"This feels unreal at the moment. I'm struggling for words. I don't think there's any feeling that can compare to this. I guess it'll sink in a little more as the day goes on and then into tomorrow," said a smiling Stoner following a dramatic Japanese Grand Prix.

The 21-year-old Australian, competing in only his second season of MotoGP, needed to beat Valentino Rossi to wrap up his first world title three rounds early - but with the Italian superstar still leading with ten laps to go, that had looked unlikely. However, the drying track eventually forced even the frontrunners to pit for a change of bike, which proved to be Rossi's undoing.

Stoner, Marco Melandri and Rossi had spent most of the wet part of the race battling for victory - and all eventually pitted within the space of one lap, but when the trio rejoined Rossi was immediately struggling with the front of his M1. The former five times MotoGP champion then pulled into the pits to have his machine examined - all but handing Stoner the crown.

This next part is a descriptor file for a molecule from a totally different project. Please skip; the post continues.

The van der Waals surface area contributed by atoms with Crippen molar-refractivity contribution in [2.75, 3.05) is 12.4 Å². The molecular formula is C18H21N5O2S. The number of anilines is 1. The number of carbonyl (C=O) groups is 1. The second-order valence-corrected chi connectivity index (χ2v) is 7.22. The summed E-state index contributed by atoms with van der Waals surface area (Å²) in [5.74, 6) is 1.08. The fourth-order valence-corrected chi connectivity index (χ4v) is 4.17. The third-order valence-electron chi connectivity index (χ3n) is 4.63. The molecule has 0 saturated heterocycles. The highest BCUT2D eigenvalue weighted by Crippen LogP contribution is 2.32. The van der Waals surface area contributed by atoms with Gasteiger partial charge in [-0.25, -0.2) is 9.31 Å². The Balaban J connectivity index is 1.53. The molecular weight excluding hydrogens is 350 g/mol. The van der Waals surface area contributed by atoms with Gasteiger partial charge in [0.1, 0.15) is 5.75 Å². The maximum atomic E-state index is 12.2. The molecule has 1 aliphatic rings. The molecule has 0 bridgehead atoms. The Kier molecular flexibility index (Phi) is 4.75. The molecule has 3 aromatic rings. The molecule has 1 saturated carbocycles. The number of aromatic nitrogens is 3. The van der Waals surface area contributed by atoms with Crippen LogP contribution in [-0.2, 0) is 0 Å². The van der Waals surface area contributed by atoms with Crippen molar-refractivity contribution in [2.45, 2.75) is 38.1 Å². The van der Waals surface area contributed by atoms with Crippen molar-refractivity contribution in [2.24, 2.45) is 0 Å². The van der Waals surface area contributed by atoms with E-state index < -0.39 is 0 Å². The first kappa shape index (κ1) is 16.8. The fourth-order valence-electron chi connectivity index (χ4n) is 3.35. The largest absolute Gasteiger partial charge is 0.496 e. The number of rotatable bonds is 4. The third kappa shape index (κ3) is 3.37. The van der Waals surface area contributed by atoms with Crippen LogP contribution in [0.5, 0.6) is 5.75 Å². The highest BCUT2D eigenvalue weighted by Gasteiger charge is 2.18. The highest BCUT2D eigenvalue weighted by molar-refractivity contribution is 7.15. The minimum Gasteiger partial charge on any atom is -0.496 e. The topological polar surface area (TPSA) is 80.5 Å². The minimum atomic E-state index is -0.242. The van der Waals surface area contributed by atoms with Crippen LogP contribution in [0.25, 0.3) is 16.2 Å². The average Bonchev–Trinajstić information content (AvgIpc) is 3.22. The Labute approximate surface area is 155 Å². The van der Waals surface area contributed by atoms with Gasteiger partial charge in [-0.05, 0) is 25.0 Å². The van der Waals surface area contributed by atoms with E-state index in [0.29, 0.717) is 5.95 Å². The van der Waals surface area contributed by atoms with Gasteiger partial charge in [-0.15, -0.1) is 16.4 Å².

"The race started out quite well, but unfortunately my tyres started to destroy themselves. I didn't really know whether to come in or not, but then the team put 'box' on the pit board so I had a bit more confidence to come in," said Stoner, who rejoined in fifth. "After I changed bikes, I think there was a problem with the steering damper - the bike wasn't allowing me to top into corners - so I had to slow down to unwind the steering damper so it would work.

"Then Valentino had a problem... It's a little bit overwhelming; we didn't really expect to get [the title] at this race. It's all come on me quite quickly - I didn't expect to be world champion today," confessed Casey, who wheelied across the finish line in a safe sixth position.

"There's a lot of people I have to thank; my parents who have supported me through my whole career, my wife who has been with me the last few seasons and everyone that has helped me along the way - including my whole team and Bridgestone tyres. I just want to say a big thanks to everyone who has had anything to do with my career - we finally did it!" concluded a delighted Stoner.

Stoner's first world championship also marked the first MotoGP title for Ducati and tyre supplier Bridgestone.

Stoner's team-mate Loris Capirossi won the race, his first victory of the season, after a well-timed pit stop - taking Ducati's tally of 2007 MotoGP wins to nine.